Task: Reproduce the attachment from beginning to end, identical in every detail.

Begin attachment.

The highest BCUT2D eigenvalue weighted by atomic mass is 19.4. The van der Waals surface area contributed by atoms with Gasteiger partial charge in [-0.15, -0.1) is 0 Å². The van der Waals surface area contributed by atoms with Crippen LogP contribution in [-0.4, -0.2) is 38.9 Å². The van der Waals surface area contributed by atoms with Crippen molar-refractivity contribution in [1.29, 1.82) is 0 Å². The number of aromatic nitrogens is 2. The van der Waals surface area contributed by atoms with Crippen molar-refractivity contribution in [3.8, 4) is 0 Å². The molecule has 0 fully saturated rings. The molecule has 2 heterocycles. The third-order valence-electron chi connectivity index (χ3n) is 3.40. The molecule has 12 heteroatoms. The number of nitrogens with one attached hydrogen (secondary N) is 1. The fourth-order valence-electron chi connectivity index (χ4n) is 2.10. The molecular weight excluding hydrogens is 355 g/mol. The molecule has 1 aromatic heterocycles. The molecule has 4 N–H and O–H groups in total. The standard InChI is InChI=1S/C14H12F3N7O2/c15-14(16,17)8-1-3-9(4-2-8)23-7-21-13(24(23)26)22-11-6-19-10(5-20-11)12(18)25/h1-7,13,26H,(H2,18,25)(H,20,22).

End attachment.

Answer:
The highest BCUT2D eigenvalue weighted by atomic mass is 19.4. The van der Waals surface area contributed by atoms with Gasteiger partial charge in [-0.15, -0.1) is 0 Å². The van der Waals surface area contributed by atoms with Crippen LogP contribution in [-0.4, -0.2) is 38.9 Å². The van der Waals surface area contributed by atoms with Crippen molar-refractivity contribution in [1.29, 1.82) is 0 Å². The number of aromatic nitrogens is 2. The van der Waals surface area contributed by atoms with Crippen molar-refractivity contribution in [3.8, 4) is 0 Å². The molecule has 0 fully saturated rings. The molecule has 2 heterocycles. The third-order valence-electron chi connectivity index (χ3n) is 3.40. The molecule has 12 heteroatoms. The number of nitrogens with one attached hydrogen (secondary N) is 1. The fourth-order valence-electron chi connectivity index (χ4n) is 2.10. The molecular weight excluding hydrogens is 355 g/mol. The molecule has 1 aromatic heterocycles. The molecule has 4 N–H and O–H groups in total. The standard InChI is InChI=1S/C14H12F3N7O2/c15-14(16,17)8-1-3-9(4-2-8)23-7-21-13(24(23)26)22-11-6-19-10(5-20-11)12(18)25/h1-7,13,26H,(H2,18,25)(H,20,22).